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I have a vector of vector of my object and I get a pointer of this vector. My problem is I can't create an iterator with that. This my code :

vector<vector<AbstractBlock*>> *vectorMap = _level->getMap()->getVectorMap();

for(vector<AbstractBlock*>::iterator i = vectorMap[colonneX-1].begin(); i < vectorMap[colonneX-1].end(); i++)
    /*some operations*/

It failed on vectorMap[colonneX-1].begin(), if the vectorMap is not a pointer I can do this

How I can make this?


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Because vectorMap is a pointer, vectorMap[colonneX-1] is not using vector<>'s operator[], it's indexing into the pointer; try (*vectorMap)[colonneX-1]. Why are you using so many pointers in the first place anyway? Hideous... –  ildjarn Jan 25 '12 at 20:48
I would suggest that you use more references and less pointers. –  ypnos Jan 25 '12 at 20:52

3 Answers 3

up vote 3 down vote accepted

Dereference vectorMap:

for(vector<AbstractBlock*>::iterator i = (*vectorMap)[colonneX-1].begin();
    i != (*vectorMap)[colonneX-1].end(); i++)
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Ah, yeah that's work great I had tried *(vectorMap) so that doesn't work –  Guillaume Jan 25 '12 at 20:57
operator [] has higher precedence that *. –  hmjd Jan 25 '12 at 21:00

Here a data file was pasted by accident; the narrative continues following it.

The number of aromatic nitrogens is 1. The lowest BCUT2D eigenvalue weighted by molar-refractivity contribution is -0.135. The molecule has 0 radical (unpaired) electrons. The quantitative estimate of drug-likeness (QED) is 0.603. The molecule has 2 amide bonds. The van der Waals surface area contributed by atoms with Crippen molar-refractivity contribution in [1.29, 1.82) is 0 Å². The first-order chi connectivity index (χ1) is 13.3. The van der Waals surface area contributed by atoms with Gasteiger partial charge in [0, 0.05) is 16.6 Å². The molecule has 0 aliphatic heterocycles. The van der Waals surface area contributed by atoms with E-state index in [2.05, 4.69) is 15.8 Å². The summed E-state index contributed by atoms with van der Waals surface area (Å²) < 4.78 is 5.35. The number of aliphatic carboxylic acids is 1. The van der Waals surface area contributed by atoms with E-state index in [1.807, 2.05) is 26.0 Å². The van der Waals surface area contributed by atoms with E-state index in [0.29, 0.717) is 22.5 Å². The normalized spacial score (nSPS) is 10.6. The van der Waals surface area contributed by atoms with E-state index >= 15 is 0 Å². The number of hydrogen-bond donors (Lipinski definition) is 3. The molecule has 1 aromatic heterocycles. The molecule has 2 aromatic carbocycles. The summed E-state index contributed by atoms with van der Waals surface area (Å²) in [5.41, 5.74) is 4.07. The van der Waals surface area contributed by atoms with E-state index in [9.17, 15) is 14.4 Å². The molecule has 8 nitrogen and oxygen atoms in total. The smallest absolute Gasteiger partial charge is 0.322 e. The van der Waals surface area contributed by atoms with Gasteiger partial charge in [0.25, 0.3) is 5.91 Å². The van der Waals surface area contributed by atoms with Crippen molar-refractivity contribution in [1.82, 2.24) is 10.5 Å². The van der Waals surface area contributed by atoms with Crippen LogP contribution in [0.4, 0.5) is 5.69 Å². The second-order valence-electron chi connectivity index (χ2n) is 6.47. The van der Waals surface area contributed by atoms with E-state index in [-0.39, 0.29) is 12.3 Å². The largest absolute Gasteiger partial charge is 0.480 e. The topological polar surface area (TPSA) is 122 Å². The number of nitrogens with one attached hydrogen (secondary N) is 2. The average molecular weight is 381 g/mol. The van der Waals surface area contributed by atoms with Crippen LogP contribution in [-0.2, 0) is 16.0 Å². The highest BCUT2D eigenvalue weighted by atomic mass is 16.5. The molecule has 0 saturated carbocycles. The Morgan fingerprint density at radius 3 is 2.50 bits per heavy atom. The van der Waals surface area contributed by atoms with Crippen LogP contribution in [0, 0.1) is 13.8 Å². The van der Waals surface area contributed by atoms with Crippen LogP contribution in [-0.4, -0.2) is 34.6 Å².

vectorMap is a pointer to a vector, not a vector. They are two different things. The pointer simply refers to the vector, they are not one in the same. You need to dereference vectorMap.

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You mistake the number of indirection. But there may be two different correct meaning.

if vectormap is a pointer, vectormap[x] is the x-th vectormap in an hypothetical vector<vector<AbstractBlock*>> array.

I found strange that's what you mean, since it doesn't match the iterator type.

But *vectormap is a vector<vector<...>>, (*vectormap)[x] is a vector<AbstractBlock*>>, whose iterator, if dereferenced twice, is an AbstractBlock.

You most likely mean

for(vector<AbstractBlock*>::iterator i = (*vectorMap)[colonneX-1].begin();
    i != (*vectorMap)[colonneX-1].end(); i++)
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Thanks for the explication! –  Guillaume Jan 25 '12 at 21:03

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